Mean velocity and turbulence measurements of supersonic jets with fluidic inserts

Russell W. Powers, Scott M. Hromisin, Dennis K. McLaughlin, Philip J. Morris

Research output: Chapter in Book/Report/Conference proceedingConference contribution

15 Scopus citations


The noise produced by the supersonic, high temperature jets that exhaust from military aircraft is becoming a hazard to naval personnel and a disturbance to communities near military bases. Fluidic inserts have been developed for noise reduction using distributed nozzle blowing. Fluidic inserts are created that simulate mechanical, hardwall corrugations, while having the advantage of being an on demand noise reduction method. This research focuses on detailed measurements of the flow field modifications created by the hardwalled and fluidic corrugations to better understand how each produces noise reduction of the jet. Unsteady velocity measurements using a Laser Doppler Velocimeter are performed on jets exhausting from nozzles with fluidic inserts and hardwall corrugations. Measured mean axial velocity and axial turbulence intensity are examined to illuminate the differences in the flow field from jets with fluidic inserts. Comparisons of laser Doppler measurements with RANS CFD simulations are shown with good agreement. The fluidic inserts produce less velocity deficit but more turbulence in the near exit region of the jet. After one jet diameter the mean flows are nearly identical, but the turbulent levels behind the fluidic inserts continue to be slightly higher than behind the hardwall corrugations.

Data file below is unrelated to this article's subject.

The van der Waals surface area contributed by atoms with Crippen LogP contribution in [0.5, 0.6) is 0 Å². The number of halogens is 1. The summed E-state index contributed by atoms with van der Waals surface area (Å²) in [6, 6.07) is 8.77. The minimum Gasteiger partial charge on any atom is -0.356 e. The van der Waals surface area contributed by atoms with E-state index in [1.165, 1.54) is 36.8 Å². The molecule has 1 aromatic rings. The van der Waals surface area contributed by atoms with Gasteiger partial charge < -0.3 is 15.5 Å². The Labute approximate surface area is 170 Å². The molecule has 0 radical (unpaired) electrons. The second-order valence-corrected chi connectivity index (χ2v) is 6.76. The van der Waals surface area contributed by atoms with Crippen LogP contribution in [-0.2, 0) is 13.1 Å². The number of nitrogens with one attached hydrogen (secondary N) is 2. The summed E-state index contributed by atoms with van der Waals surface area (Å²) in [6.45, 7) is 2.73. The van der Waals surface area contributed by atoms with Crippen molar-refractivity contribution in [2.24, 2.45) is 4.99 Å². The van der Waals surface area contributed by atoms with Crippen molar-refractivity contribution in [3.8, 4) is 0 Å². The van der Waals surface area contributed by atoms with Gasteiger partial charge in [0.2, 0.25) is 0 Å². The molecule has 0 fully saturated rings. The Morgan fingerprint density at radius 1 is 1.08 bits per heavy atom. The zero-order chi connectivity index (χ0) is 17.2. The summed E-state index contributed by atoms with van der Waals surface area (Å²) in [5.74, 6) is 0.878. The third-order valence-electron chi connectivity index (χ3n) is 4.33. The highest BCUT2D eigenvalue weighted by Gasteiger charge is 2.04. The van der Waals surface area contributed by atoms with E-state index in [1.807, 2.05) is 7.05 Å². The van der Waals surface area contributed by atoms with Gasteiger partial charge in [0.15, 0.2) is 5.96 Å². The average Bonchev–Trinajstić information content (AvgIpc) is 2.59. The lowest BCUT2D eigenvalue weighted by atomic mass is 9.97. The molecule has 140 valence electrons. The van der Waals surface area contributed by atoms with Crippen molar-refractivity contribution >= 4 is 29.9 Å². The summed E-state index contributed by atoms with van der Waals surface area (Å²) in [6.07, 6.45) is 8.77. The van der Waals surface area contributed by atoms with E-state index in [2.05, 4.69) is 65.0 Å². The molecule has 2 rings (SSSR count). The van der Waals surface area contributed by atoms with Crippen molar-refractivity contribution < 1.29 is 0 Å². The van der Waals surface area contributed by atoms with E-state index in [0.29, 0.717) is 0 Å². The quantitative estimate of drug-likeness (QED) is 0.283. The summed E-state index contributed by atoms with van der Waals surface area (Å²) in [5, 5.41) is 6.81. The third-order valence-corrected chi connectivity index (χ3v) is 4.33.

Original languageEnglish (US)
Title of host publication54th AIAA Aerospace Sciences Meeting
PublisherAmerican Institute of Aeronautics and Astronautics Inc, AIAA
ISBN (Print)9781624103933
StatePublished - 2016
Event54th AIAA Aerospace Sciences Meeting, 2016 - San Diego, United States
Duration: Jan 4 2016Jan 8 2016

Publication series

Name54th AIAA Aerospace Sciences Meeting


Other54th AIAA Aerospace Sciences Meeting, 2016
Country/TerritoryUnited States
CitySan Diego

All Science Journal Classification (ASJC) codes

  • Aerospace Engineering


Dive into the research topics of 'Mean velocity and turbulence measurements of supersonic jets with fluidic inserts'. Together they form a unique fingerprint.

Cite this